When getting her out of the crate, have you tried crouching down and letting her come out into your arms, and picking her up that way? She's still a very small puppy, and if she's a bit sensitive, being loomed over (unintentionally, but still) by a person - especially if you're on the taller or bigger side in general - can be intimidating. Getting down to her level might be a more comfortable picture to her. Turning yourself sideways a bit instead of fully facing her (or the door to her crate) is also a more comfortable, less confrontational posture that might give her more confidence in approaching you and reduce the possibility of peeing. You may need to practice her going in and out of the crate on her own with you crouching like this (during times when you know she doesn't have to potty), and if you search for 'crate games' you can find lots of ways to make this fun and low-stress for her.

A lot of dogs - even puppies - are also kind of uncomfortable being picked up. You might want to work on being picked up outside of potty trips as a training exercise, keeping it fun, positive, with a lot of rewards so it isn't an intimidating or scary experience. I don't know much about this training facility so I'm not endorsing them wholeheartedly, but I do like this article and attached video (it's geared towards small dogs but absolutely works with puppies too):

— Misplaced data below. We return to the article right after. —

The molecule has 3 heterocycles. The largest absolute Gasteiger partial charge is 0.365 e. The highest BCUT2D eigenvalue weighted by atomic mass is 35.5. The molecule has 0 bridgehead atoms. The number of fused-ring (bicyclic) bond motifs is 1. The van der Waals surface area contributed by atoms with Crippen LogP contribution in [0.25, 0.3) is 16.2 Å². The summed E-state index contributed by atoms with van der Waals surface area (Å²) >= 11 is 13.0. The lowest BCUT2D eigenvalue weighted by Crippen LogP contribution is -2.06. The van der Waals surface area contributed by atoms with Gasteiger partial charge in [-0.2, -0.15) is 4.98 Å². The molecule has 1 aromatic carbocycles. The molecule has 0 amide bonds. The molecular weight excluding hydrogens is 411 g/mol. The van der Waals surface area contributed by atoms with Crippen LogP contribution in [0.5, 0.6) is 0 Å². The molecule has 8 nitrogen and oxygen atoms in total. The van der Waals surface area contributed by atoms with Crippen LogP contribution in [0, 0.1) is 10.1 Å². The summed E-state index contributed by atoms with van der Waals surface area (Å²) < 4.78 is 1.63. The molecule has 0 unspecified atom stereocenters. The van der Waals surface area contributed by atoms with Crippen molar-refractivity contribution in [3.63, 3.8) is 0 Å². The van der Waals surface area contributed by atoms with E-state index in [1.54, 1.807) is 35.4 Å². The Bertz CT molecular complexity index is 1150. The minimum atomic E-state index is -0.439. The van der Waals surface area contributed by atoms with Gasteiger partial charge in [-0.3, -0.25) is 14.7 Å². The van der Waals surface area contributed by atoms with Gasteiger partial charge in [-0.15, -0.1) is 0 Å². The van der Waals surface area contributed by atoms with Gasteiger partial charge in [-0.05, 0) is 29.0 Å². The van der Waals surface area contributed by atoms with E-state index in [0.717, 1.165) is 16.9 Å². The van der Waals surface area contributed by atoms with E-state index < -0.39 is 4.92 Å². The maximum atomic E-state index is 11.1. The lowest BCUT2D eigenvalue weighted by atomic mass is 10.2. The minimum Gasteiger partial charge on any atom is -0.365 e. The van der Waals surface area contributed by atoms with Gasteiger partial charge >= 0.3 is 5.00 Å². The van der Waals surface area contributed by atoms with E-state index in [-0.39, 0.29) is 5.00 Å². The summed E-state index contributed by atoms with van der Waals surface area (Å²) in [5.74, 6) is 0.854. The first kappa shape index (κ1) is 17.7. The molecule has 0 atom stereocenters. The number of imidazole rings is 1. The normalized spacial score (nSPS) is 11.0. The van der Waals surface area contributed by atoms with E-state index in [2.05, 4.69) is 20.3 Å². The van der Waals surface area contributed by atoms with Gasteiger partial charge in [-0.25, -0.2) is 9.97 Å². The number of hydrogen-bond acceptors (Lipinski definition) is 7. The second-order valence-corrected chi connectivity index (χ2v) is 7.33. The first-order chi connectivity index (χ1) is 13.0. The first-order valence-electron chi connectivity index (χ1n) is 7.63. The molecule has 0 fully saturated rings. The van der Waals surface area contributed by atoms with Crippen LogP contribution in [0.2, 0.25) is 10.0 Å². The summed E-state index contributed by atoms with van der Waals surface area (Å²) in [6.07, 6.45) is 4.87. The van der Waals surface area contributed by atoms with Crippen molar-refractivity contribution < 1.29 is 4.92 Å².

Teaching Your Small Dog to Love Getting Picked Up — Summit Dog Training
 

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Stop any "corrections" (including voice) when this happens. It is submissive urination.

Leaning over the dog or reaching into her kennel are intimidating actions to some dogs and they will submissive pee.

Is there a way you can stand to the side of her crate, not leaning over, to let her out of the crate and not putting a lead on until she is at the door? What kind of crate is it? If it is a wire crate cover it with a towel or get a plastic crate (more like a den than open wire crates).

This is not a behavior to punish. Punishment, including a stern voice, will make it worse.
 

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I was not trying to imply you're being too rough or harsh with her, I am just saying this breed tends to be so people soft that even the slightest correction, as little as raising your voice, can cause them to become fearful. While she may be urinating before you raise your voice the anticipation of this correction could be enough to cause her to fear potty, which creates a vicious cycle of pottying and getting hollered at for it.